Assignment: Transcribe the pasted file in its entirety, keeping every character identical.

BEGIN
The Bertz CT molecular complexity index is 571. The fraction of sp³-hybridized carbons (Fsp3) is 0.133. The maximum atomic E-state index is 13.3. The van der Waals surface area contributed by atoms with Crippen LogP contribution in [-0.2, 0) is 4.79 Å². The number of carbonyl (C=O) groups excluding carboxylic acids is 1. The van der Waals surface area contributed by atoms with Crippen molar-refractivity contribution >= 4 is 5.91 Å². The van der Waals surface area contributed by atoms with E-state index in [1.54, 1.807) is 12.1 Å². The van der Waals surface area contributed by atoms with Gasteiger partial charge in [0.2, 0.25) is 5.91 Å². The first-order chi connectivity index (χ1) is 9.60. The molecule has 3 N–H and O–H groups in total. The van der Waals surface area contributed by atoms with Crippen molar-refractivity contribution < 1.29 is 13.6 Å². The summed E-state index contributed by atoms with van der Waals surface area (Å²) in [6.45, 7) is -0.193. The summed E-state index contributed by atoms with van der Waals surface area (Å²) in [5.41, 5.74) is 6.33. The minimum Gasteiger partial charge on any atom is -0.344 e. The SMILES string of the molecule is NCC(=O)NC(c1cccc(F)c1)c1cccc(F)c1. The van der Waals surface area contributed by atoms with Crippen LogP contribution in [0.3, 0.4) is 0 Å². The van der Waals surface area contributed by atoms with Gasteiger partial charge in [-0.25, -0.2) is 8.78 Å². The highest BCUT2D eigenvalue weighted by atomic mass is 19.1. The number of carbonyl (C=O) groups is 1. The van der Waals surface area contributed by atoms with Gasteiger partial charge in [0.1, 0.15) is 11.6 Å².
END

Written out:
The Bertz CT molecular complexity index is 571. The fraction of sp³-hybridized carbons (Fsp3) is 0.133. The maximum atomic E-state index is 13.3. The van der Waals surface area contributed by atoms with Crippen LogP contribution in [-0.2, 0) is 4.79 Å². The number of carbonyl (C=O) groups excluding carboxylic acids is 1. The van der Waals surface area contributed by atoms with Crippen molar-refractivity contribution >= 4 is 5.91 Å². The van der Waals surface area contributed by atoms with E-state index in [1.54, 1.807) is 12.1 Å². The van der Waals surface area contributed by atoms with Gasteiger partial charge in [0.2, 0.25) is 5.91 Å². The first-order chi connectivity index (χ1) is 9.60. The molecule has 3 N–H and O–H groups in total. The van der Waals surface area contributed by atoms with Crippen molar-refractivity contribution < 1.29 is 13.6 Å². The summed E-state index contributed by atoms with van der Waals surface area (Å²) in [6.45, 7) is -0.193. The summed E-state index contributed by atoms with van der Waals surface area (Å²) in [5.41, 5.74) is 6.33. The minimum Gasteiger partial charge on any atom is -0.344 e. The SMILES string of the molecule is NCC(=O)NC(c1cccc(F)c1)c1cccc(F)c1. The van der Waals surface area contributed by atoms with Crippen LogP contribution in [0.3, 0.4) is 0 Å². The van der Waals surface area contributed by atoms with Gasteiger partial charge in [-0.25, -0.2) is 8.78 Å². The highest BCUT2D eigenvalue weighted by atomic mass is 19.1. The number of carbonyl (C=O) groups is 1. The van der Waals surface area contributed by atoms with Gasteiger partial charge in [0.1, 0.15) is 11.6 Å².